A move by China’s central bank to criminalize all forms of cryptocurrency trading – effectively making bitcoin illegal in the country – has failed to meaningfully impact the price of the world’s leading digital asset.
The clampdown came one day after Twitter announced that its 330m active users will soon be able to send bitcoin to each other instantly and for virtually zero cost – harnessing the Lightning network that’s been built on top of bitcoin’s primary layer and, many believe, will propel the cryptocurrency into the mainstream.
One bitcoin was worth $42,666 on the Bitstamp exchange at 16:00 EST Saturday, holding above its long-term moving averages and surpassing its value at the beginning of August.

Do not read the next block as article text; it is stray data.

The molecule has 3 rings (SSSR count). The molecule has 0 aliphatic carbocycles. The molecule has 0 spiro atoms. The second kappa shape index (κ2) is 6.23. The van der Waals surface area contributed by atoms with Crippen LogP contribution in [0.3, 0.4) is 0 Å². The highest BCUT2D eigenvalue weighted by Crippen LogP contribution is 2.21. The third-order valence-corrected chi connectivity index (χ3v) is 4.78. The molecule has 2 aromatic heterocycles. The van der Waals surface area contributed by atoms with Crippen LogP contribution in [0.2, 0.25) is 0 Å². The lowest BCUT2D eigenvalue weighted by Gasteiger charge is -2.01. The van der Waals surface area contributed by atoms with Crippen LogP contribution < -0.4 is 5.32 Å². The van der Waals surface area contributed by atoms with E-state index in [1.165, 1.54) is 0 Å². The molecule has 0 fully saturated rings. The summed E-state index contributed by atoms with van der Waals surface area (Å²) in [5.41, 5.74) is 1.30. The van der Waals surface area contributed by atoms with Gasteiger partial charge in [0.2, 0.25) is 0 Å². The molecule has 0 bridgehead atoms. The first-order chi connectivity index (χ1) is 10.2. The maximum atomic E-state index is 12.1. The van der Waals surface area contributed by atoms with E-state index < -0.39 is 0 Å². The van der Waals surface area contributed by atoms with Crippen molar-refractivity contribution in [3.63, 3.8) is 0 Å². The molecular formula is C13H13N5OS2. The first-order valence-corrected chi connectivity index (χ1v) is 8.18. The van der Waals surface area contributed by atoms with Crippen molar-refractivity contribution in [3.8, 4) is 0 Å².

The digital currency briefly dipped below $40,700 on Friday, when the so-called People's Bank of China – a Communist government-controlled central bank – declared that all cryptocurrency-related activities were “strictly prohibited” in the country. Beijing accused the cryptocurrency industry of “disrupting economic and financial order” and “endangering the safety of people's property”.
Bitcoin was launched in 2009 as an open-source monetary network that uses blockchain technology to create a secure form of digital cash entirely outside the control of central banks.
China was initially tolerant of the technology, but its opposition has grown in recent months.
In June, the authoritarian government banned local banks from enabling cryptocurrency transactions and outlawed the energy-intensive practice of bitcoin mining, in which specialist computers are put to work solving complex problems in a race to earn newly minted bitcoins.
That clampdown triggered a 20% crash in bitcoin’s price, yet the latest, more draconian measure has moved the needle by less than 5%.
Bitcoin was almost completely unchanged on Saturday, havi...